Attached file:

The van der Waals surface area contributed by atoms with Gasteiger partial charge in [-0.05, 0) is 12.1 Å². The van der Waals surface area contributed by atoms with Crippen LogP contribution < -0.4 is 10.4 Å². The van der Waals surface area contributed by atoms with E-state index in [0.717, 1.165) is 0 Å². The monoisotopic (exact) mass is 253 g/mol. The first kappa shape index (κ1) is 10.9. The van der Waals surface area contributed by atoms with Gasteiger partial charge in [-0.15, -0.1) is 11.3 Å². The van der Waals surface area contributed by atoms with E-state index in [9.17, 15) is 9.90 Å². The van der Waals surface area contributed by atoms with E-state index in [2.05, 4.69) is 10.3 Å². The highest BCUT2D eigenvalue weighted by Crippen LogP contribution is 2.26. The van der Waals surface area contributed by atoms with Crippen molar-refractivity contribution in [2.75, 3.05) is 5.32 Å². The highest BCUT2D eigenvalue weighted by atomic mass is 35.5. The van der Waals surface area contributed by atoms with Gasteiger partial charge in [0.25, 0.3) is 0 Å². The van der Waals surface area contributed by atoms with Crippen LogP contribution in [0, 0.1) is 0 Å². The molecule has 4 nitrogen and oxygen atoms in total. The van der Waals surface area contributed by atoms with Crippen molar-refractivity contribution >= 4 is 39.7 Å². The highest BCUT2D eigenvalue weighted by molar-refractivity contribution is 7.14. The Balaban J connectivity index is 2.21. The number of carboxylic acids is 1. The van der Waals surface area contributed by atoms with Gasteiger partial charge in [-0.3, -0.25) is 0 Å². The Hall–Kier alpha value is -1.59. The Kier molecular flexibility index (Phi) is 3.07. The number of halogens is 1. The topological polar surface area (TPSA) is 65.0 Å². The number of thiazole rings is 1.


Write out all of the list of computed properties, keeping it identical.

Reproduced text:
The van der Waals surface area contributed by atoms with Gasteiger partial charge in [-0.05, 0) is 12.1 Å². The van der Waals surface area contributed by atoms with Crippen LogP contribution < -0.4 is 10.4 Å². The van der Waals surface area contributed by atoms with E-state index in [0.717, 1.165) is 0 Å². The monoisotopic (exact) mass is 253 g/mol. The first kappa shape index (κ1) is 10.9. The van der Waals surface area contributed by atoms with Gasteiger partial charge in [-0.15, -0.1) is 11.3 Å². The van der Waals surface area contributed by atoms with E-state index in [9.17, 15) is 9.90 Å². The van der Waals surface area contributed by atoms with E-state index in [2.05, 4.69) is 10.3 Å². The highest BCUT2D eigenvalue weighted by Crippen LogP contribution is 2.26. The van der Waals surface area contributed by atoms with Crippen molar-refractivity contribution in [2.75, 3.05) is 5.32 Å². The highest BCUT2D eigenvalue weighted by atomic mass is 35.5. The van der Waals surface area contributed by atoms with Gasteiger partial charge in [0.25, 0.3) is 0 Å². The van der Waals surface area contributed by atoms with Crippen LogP contribution in [0, 0.1) is 0 Å². The molecule has 4 nitrogen and oxygen atoms in total. The van der Waals surface area contributed by atoms with Crippen molar-refractivity contribution >= 4 is 39.7 Å². The highest BCUT2D eigenvalue weighted by molar-refractivity contribution is 7.14. The Balaban J connectivity index is 2.21. The number of carboxylic acids is 1. The van der Waals surface area contributed by atoms with Gasteiger partial charge in [-0.3, -0.25) is 0 Å². The Hall–Kier alpha value is -1.59. The Kier molecular flexibility index (Phi) is 3.07. The number of halogens is 1. The topological polar surface area (TPSA) is 65.0 Å². The number of thiazole rings is 1.